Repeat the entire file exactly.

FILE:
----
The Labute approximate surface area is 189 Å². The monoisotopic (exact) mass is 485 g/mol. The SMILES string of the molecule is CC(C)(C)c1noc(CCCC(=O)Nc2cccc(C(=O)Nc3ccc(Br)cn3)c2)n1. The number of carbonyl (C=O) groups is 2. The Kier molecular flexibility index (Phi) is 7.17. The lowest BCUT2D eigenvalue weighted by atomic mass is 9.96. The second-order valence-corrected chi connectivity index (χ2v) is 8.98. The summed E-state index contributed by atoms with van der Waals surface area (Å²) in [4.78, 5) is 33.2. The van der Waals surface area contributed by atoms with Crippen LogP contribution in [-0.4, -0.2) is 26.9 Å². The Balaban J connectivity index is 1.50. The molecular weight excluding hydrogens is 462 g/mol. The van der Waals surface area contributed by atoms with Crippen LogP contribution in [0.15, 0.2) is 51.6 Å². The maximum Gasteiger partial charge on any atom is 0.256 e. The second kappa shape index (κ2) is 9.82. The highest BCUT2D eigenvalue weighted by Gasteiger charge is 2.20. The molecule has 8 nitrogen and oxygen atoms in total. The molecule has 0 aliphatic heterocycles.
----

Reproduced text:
The Labute approximate surface area is 189 Å². The monoisotopic (exact) mass is 485 g/mol. The SMILES string of the molecule is CC(C)(C)c1noc(CCCC(=O)Nc2cccc(C(=O)Nc3ccc(Br)cn3)c2)n1. The number of carbonyl (C=O) groups is 2. The Kier molecular flexibility index (Phi) is 7.17. The lowest BCUT2D eigenvalue weighted by atomic mass is 9.96. The second-order valence-corrected chi connectivity index (χ2v) is 8.98. The summed E-state index contributed by atoms with van der Waals surface area (Å²) in [4.78, 5) is 33.2. The van der Waals surface area contributed by atoms with Crippen LogP contribution in [-0.4, -0.2) is 26.9 Å². The Balaban J connectivity index is 1.50. The molecular weight excluding hydrogens is 462 g/mol. The van der Waals surface area contributed by atoms with Crippen LogP contribution in [0.15, 0.2) is 51.6 Å². The maximum Gasteiger partial charge on any atom is 0.256 e. The second kappa shape index (κ2) is 9.82. The highest BCUT2D eigenvalue weighted by Gasteiger charge is 2.20. The molecule has 8 nitrogen and oxygen atoms in total. The molecule has 0 aliphatic heterocycles.